Our society is aging. Demographic change is no longer a future scenario, but already fully underway. This is particularly evident when it comes to physical activity: The number of musculoskeletal system disorders is constantly increasing. These disorders lead to temporary and permanent absences from work, the inability to plan reliably, as well as a lack of resources. Wear and tear and injuries to the musculoskeletal system are therefore fundamental challenges faced by our society.
Persons who spend 30 years working on an assembly line have a right to ergonomically optimal working conditions. A safe working environment and ergonomics training are half the battle in this regard. The rest could be provided by automation solutions, for example. But even the increasing integration of robotics into work processes cannot provide one hundred percent relief from injurious activities, because not everything can be automated. Humans remain far superior to any robot in terms of cognitive and sensorimotor abilities, and thus flexibility as well. Therefore, if a large number of work processes cannot be performed by robots, ergonomic work must be supported by automation that is as flexible and inventive as humans themselves.
This is where body-mounted support systems come in. A distinction is made between purely ergonomic support and systems that provide additional strength support. Ergonomic support is provided by the Ergo-Jack® orthosis developed at Fraunhofer IPK, which uses sensors to detect movement in order to inform wearers when they are moving in a manner that is ergonomically unfavorable. However, such systems reach their limits when ergonomic posture is not possible during a particular activity. This includes, for example, handling objects in an overhead position. Passive and active exoskeletons address this problem by providing strength support. A passive exoskeleton does so via mechanical components such as spring elements. These redirect the force applied by the worker from overworked areas to more robust regions of the body. However, this type of force redistribution also has disadvantages, as movements that do not require stress relief receive equal support, such that the wearer must apply a great amount of force to overcome the weight relief.
Active exoskeletons, on the other hand, are supplemented with electrical or pneumatic components. Motion steps are operated via a control console or even sensors which measure muscle tension directly. The downside of these systems, some of which are extremely heavy, rigid and expensive, is the potential risk of injuries when malfunctions occur. As a result, both types of exoskeleton have a limited range of applications. Because of their disadvantages, they are often ruled out as an option. This is exactly where PowerGrasp comes in.
Anyone who has ever worn a more traditional exoskeleton will understand what it is like to be a character in a science fiction movie. When it comes to PowerGrasp, these complex constructions are nowhere to be found, as the dual arm exosuit offers maximum wearing comfort: It is worn like a textile vest. It contains almost no rigid elements. Instead, force relief is provided via precisely applied compressed air. The process is conceivably easy. The wearer's movements are detected via sensors and analyzed by a control unit. Air pressure is then built up in a targeted fashion in the shoulder joint actuators to provide upper arm strength support.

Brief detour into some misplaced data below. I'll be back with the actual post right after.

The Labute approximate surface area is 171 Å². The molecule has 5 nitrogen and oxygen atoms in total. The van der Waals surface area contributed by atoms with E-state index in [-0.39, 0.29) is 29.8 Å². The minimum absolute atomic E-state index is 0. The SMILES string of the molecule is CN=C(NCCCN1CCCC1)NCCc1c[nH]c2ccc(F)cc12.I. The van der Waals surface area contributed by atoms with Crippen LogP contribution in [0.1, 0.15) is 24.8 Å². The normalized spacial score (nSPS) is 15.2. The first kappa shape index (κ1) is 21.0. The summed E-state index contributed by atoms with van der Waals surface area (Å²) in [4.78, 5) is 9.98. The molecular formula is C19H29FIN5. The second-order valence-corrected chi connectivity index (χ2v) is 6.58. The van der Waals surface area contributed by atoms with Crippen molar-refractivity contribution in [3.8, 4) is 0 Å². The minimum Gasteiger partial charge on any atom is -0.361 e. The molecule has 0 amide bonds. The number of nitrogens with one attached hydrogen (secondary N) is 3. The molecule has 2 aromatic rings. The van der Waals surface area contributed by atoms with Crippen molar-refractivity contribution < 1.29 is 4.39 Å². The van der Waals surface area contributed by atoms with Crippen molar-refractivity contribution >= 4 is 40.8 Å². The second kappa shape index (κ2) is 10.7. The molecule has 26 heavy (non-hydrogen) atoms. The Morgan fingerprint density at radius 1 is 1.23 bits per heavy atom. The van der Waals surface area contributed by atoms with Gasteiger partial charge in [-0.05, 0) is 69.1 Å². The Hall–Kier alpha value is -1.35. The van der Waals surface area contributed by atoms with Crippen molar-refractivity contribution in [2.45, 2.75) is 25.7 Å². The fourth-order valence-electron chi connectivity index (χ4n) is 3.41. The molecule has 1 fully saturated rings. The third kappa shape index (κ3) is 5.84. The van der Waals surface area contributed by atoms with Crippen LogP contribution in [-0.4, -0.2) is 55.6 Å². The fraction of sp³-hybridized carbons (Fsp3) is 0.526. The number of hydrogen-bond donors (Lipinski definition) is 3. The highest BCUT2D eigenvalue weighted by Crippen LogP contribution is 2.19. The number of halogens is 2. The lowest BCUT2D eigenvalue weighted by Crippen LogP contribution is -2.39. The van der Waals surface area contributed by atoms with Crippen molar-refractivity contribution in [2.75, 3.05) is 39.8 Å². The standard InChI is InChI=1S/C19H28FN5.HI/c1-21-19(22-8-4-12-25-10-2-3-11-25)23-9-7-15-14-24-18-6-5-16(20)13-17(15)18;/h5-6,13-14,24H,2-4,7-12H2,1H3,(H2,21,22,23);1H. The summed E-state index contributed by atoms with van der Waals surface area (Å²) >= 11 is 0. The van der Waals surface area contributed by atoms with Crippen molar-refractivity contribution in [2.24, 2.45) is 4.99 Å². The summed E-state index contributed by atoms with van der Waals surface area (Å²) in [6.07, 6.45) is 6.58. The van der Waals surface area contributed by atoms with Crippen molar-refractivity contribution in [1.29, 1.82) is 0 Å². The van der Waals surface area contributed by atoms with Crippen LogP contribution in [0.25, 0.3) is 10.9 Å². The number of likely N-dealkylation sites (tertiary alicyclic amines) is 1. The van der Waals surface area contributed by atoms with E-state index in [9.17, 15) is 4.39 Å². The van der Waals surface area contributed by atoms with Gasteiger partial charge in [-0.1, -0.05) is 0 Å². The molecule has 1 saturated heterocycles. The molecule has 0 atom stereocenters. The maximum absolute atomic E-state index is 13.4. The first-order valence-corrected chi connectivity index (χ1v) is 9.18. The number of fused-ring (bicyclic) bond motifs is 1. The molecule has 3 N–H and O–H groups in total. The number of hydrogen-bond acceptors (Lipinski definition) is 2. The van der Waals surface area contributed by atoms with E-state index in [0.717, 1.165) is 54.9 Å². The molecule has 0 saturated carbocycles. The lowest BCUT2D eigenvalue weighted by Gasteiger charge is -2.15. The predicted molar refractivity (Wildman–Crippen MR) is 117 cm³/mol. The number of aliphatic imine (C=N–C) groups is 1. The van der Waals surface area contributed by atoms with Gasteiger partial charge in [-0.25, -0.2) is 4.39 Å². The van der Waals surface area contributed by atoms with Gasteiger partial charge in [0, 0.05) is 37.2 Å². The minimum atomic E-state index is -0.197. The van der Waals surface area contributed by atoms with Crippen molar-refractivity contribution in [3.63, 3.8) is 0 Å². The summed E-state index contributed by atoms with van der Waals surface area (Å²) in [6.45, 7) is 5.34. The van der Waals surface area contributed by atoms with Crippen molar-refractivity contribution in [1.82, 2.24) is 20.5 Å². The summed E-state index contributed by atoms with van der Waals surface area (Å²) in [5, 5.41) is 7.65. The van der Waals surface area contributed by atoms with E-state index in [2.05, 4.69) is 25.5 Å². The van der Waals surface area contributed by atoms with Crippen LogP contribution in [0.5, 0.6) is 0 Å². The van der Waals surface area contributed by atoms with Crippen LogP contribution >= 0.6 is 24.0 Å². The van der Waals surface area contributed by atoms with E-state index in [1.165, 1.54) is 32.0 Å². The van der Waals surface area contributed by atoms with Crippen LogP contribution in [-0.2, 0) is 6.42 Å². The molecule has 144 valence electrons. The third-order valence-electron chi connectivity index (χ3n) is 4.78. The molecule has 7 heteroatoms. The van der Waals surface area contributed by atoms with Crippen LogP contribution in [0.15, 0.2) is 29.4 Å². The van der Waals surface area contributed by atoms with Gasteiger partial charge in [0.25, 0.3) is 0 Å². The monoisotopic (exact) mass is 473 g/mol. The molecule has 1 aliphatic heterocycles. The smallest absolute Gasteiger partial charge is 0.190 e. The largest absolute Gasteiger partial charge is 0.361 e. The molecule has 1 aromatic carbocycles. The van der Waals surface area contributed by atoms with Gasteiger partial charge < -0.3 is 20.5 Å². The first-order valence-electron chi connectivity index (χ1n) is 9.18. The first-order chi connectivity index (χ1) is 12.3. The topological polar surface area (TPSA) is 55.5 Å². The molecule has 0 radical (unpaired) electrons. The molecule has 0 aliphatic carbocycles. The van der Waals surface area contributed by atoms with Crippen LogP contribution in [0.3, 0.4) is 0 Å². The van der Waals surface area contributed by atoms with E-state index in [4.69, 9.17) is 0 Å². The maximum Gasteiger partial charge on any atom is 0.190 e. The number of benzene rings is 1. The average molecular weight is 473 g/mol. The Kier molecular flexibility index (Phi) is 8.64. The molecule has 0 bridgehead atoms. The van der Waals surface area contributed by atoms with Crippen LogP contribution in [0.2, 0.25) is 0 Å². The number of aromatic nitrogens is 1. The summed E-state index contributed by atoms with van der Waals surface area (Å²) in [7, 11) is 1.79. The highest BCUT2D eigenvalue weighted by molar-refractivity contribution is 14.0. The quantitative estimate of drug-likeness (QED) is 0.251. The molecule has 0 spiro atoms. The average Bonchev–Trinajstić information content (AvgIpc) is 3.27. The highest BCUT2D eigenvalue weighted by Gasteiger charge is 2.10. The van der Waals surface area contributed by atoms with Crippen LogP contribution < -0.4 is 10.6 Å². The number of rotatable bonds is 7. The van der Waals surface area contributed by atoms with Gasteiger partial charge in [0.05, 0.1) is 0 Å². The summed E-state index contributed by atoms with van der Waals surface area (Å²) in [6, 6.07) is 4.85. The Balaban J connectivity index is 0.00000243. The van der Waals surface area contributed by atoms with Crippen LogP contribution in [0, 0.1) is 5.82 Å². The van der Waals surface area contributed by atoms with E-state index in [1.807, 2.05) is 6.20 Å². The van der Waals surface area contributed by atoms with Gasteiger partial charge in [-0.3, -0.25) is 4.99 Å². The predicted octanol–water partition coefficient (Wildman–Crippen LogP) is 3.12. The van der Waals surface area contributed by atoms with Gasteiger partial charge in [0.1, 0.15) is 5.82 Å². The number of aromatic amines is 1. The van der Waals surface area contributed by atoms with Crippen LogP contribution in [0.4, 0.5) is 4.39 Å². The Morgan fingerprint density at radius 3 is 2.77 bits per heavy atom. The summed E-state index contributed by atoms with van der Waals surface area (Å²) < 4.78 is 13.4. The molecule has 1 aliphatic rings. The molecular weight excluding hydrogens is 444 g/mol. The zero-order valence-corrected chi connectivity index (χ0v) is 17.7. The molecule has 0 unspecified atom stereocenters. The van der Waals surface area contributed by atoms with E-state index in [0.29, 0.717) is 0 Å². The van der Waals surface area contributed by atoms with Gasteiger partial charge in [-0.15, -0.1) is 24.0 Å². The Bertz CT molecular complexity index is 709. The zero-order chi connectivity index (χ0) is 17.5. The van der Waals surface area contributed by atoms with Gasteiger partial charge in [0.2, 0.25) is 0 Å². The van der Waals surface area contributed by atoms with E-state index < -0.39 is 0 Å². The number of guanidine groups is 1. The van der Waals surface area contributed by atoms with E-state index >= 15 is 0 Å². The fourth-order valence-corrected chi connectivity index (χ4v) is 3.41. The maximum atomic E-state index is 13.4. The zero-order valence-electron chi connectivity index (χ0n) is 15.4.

The system requires no adjustment or calibration in advance, so wearers can start working immediately after switching it on. PowerGrasp is designed for 50 to 150 overhead work cycles. After this, the empty compressed air cylinder can be replaced in a few simple steps and refilled in about a minute, after which it is once again ready for use.
The risk of injury associated with more traditional exoskeletons is eliminated, as users can counteract and override the force of the actuator even in the event of malfunctions. The total weight of the system is 6.5 kilograms – an enormous contrast to active exoskeletons which weigh 15 to 20 kilograms. Instead of a bulky frame, the back module only contains the mobile compressed air supply and control system, a rechargeable battery, and an embedded control unit. The concept can be applied to almost all areas of the body and has been implemented at Fraunhofer IPK to showcase an application for arm and wrist joints.
PowerGrasp manages to satisfy the human requirement for flexibility and creativity with its ergonomic and strength support: The closely fitting exosuit works not only by means of traditional force compensation, but also uses novel neuronal networks that offer situation- dependent process control for relieving the load. In future, this will enable the system to respond to the user's fatigue by increasing assistance. PowerGrasp is thus currently being further developed into a system that significantly improves work ergonomics whilst providing maximum wearing comfort and a minimal risk of injury.